catapult magazine

catapult magazine

Vol 11, Num 18 :: 2012.10.12 — 2012.10.25


Ten ways to be a better Christian community

One way to read the epistles of the New Testament is as a series of letters offering advice about how the newly emergent Christian communities can learn to live together.  At that time, the church was growing very quickly and communities were forming that contained people from many different walks of life with many different religious backgrounds and many different cultures of living, who were suddenly drawn together by a common belief that many of them were still figuring out.  Here are ten themes that strike me as I read the Bible, that I think have applications for the way we try to form intentional communities in the twenty-first century. 

1. Don’t be afraid. 

This one isn’t so much a theme in the epistles as it is a theme in the whole Bible.  Again and again, God tells his children not to be afraid.  When we think of community, we often have fears.  How can I be sure this is a good neighborhood?  How do I know my neighbors are good people?  What if I loan something to my neighbors and they don’t return it?  What will I do if the demographics of the neighborhood start changing and my house loses value?  How can I protect my house form being burglarized?  All of these are questions prompted by fear.  If we listen to God, maybe we will start asking better questions like:  Where should I live to make a difference in the world?  How can I choose a place to live where my choice will help the community?  How can I live in a neighborhood filled with a variety of cultures and ethnicities so I can celebrate the diversity God created?  How can I share what I have with my community?

2. Work together. 

In the first chapter of the third letter of John, it says “We ought therefore to show hospitality to such people so that we can work together for the truth.”  Community gets built by working together on things, whether that means joining together as a community to fight a closing school, working side by side in a community garden, joining forces to create a community food pantry, or working together at a fundraiser for a family that needs help paying medical bills, we get to know each other and appreciate each other more if we work together.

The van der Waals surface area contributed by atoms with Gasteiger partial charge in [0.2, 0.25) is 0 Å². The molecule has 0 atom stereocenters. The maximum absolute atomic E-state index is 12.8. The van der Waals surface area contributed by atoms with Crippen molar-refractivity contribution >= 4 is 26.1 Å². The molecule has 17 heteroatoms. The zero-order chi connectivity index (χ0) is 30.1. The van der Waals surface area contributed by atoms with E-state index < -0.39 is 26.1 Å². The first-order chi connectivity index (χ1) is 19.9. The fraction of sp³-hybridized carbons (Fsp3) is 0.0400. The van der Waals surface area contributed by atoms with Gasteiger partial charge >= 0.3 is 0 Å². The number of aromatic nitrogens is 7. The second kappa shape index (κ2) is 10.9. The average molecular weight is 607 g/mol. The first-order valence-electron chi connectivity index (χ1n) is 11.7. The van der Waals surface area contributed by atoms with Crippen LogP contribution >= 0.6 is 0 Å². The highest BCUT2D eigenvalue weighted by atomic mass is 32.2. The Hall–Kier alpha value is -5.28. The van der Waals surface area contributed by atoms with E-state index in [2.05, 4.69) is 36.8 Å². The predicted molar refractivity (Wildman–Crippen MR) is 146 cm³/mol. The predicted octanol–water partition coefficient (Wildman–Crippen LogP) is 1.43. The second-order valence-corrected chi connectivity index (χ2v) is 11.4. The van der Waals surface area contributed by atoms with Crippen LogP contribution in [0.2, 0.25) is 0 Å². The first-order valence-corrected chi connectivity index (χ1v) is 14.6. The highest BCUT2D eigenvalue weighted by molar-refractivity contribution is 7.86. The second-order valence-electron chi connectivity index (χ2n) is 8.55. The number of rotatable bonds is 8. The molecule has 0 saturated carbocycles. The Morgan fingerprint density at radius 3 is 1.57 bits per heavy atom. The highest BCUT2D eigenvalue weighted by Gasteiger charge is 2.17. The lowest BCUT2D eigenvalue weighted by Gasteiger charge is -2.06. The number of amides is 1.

3. Break bread together. 

Think of how you got to know your friends in middle school or high school.  Chances are it involved sharing meals (perhaps at local pizza joints or national fast food chains).  We eat and tell stories and laugh at the same table; we form connections and then bonds.  I am not sure why God made us this way, but I Corinthians 33 acknowledges this when it says, “So, then, my brothers and sisters when you gather to eat, you should all eat together.”  I live in an intentional community with two families in one house.  Sometimes it is amazingly difficult to schedule time for all of us to sit down for dinner together.  We have to juggle the schedules of the three schools where the adults in the house teach, as well as activities for kids in high school, middle school and elementary school.  But when we sit down together and tell stories from our day and laugh with each other, it is inevitably worth it.

4. Pray together.